by Martine PAUWELS
BRIGHTON, United Kingdom (AFP) – Brighton, on England’s south coast, has been described as Britain’s hippest city, and is a haven for tourists, especially Londoners keen to escape the capital.
But surfer Stu Davies says the waters off Brighton and along the Channel coast are less attractive, describing them as an “open sewer”.
Human faeces, wipes and tampons are regularly discharged into seas and rivers, angering local residents who are now taking action.
“First hand I have surfed in raw sewage in this coast and city, and it’s disgusting,” Davies, a member of Surfers Against Sewage (SAS), told AFP on a seawall in the seaside resort.
A short distance away, a storm overflow pipe stretches out across the beach towards the popular pier, before being slowly submerged by the rising tide.
Similar structures dot the British coastline.
“Suddenly you become aware of the smell, you can smell sewage, you can smell faeces and you can see faeces, and see bits of tissue and paper and other things that folk put down their toilets and enter into the sewage network,” Davies said of encountering waste while surfing.
The water also takes on a “brownish” hue, he added.
In very heavy rainfall, water companies are permitted to dump such waste to prevent sewers, many of which date back to the 19th century, from becoming clogged and flowing back into buildings.
According to SAS, which campaigns for clean water, water companies reported more than 5,500 discharges in the year to the end of September — an 87.6-percent increase in one year.
The association, which has developed an app to alert swimmers and surfers, points out that more and more discharges occur during “normal rainfall events”, not exceptional precipitation.
It also believes that the figure largely underestimates the problem because it only refers to coastal waters.
“This is clearly being used as a means of regular sewage disposal,” said SAS director Hugo Tagholm.
The Environment Agency found that only 14 percent of English rivers were “environmentally satisfactory” in 2020.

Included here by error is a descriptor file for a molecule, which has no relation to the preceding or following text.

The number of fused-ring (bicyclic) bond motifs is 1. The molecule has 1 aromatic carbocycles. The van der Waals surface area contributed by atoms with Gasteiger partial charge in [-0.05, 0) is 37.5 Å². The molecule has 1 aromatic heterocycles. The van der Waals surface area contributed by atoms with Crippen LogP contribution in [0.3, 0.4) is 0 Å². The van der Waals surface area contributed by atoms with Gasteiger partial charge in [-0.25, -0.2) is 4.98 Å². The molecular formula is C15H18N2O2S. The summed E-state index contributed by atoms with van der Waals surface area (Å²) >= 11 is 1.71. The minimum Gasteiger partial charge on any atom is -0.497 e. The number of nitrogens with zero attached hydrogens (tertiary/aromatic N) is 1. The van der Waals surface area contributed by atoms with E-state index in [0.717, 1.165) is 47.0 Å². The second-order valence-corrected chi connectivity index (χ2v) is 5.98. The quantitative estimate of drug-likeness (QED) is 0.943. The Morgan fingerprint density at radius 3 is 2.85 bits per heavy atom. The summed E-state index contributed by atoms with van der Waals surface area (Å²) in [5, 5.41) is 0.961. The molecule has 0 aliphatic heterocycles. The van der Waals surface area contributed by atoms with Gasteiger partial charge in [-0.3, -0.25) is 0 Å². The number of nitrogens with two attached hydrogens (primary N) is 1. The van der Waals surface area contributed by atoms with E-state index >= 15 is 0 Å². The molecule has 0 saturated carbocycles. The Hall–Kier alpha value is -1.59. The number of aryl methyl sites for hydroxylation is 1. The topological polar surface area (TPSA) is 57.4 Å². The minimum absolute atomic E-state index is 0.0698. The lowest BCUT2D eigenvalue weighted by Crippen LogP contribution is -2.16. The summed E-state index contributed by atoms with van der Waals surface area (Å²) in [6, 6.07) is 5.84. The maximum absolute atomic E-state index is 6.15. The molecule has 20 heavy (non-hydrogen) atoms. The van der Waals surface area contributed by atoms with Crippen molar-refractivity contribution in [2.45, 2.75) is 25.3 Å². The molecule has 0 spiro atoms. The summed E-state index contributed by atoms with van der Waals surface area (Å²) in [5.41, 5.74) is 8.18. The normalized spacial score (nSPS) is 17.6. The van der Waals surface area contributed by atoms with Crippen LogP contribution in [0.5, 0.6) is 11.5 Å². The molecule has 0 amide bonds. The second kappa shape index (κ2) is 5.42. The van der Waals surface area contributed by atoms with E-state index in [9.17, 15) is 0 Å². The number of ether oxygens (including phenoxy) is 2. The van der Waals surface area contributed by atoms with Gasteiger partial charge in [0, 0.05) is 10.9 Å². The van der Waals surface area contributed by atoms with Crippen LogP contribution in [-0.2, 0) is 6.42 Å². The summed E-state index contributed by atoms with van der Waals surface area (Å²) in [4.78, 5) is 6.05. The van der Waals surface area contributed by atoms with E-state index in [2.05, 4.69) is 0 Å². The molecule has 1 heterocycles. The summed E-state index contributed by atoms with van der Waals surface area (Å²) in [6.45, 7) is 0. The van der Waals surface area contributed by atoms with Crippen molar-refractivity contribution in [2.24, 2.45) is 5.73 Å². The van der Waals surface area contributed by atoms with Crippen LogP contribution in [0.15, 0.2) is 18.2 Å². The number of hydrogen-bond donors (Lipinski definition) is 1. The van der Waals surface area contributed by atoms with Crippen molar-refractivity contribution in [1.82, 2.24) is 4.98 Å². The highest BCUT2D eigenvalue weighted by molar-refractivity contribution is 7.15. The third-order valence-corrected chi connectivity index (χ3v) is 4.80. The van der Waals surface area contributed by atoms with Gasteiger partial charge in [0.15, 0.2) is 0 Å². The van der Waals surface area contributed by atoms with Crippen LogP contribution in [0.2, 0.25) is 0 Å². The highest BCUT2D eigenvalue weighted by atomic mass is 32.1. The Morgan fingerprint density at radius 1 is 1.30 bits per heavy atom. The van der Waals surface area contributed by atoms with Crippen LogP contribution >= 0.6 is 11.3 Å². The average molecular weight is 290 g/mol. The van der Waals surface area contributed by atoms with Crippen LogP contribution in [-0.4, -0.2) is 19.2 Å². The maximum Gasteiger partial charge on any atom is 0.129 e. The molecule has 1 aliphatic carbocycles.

Christian Dunn, from the Department of Natural Sciences at Bangor University in Wales, warned of a “death potion” of sewage and agricultural and industrial waste that could wipe out aquatic life.
Swimmers are also suffering from the presence of pathogens.
Despite the grey December morning, Susan Moate still takes her daily dip into the cold murky water of the River Ouse, which flows through Lewes, and down to the sea at Brighton some 10 miles (16 kilometres) away.
While the benefits to her mental health are enormous, the 38-year-old violin teacher is no longer willing to submerge her head after getting repeated ear infections.
The doctor told her it was to be expected when swimming “in dirty water”.
The same is true of Whitstable, a seaside resort on the Thames estuary, known for its oysters — and the Southern Water treatment plant.
“I’ve been sick twice. Many local people are telling us they have been sick, or their dogs have been sick,” said Elane Heffernan, of the SOS Whitstable campaign group.
From oyster farming to windsurfing, local businesses are also suffering from the pollution, she added.
Southern Water was fined a record £90 million ($119 million, 106 million euros) in July after admitting nearly 7,000 illegal discharges into the sea and rivers between 2010 and 2015.
These combined discharges lasted “a total of 61,704 hours, the equivalent of just over seven years”, the Environment Agency said.
Some residents are even boycotting payment of their water bills — with the support of Boomtown Rats singer and Live Aid mastermind Bob Geldof, who lives in Faversham, inland from Whitstable.
In response, Southern Water has said: “We know our performance has to improve and we are… spending £2 billion to cut pollution incidents by 80 percent by 2025.”
The Environment Agency and the industry regulator announced in November they were investigating after companies admitted unauthorised discharges.
Under strong public pressure, the government included in its new post-Brexit environment law an obligation for water companies to “significantly” reduce discharges from storm-water overflows.
But SAS’s Tagholm said the government needs to go further and force water companies to invest much more in their infrastructure, with the objective of zero discharge into bathing waters by 2030.
Since the privatisation of the water sector in 1989, he believes the companies have put “profits over people or the planet”.
© Agence France-Presse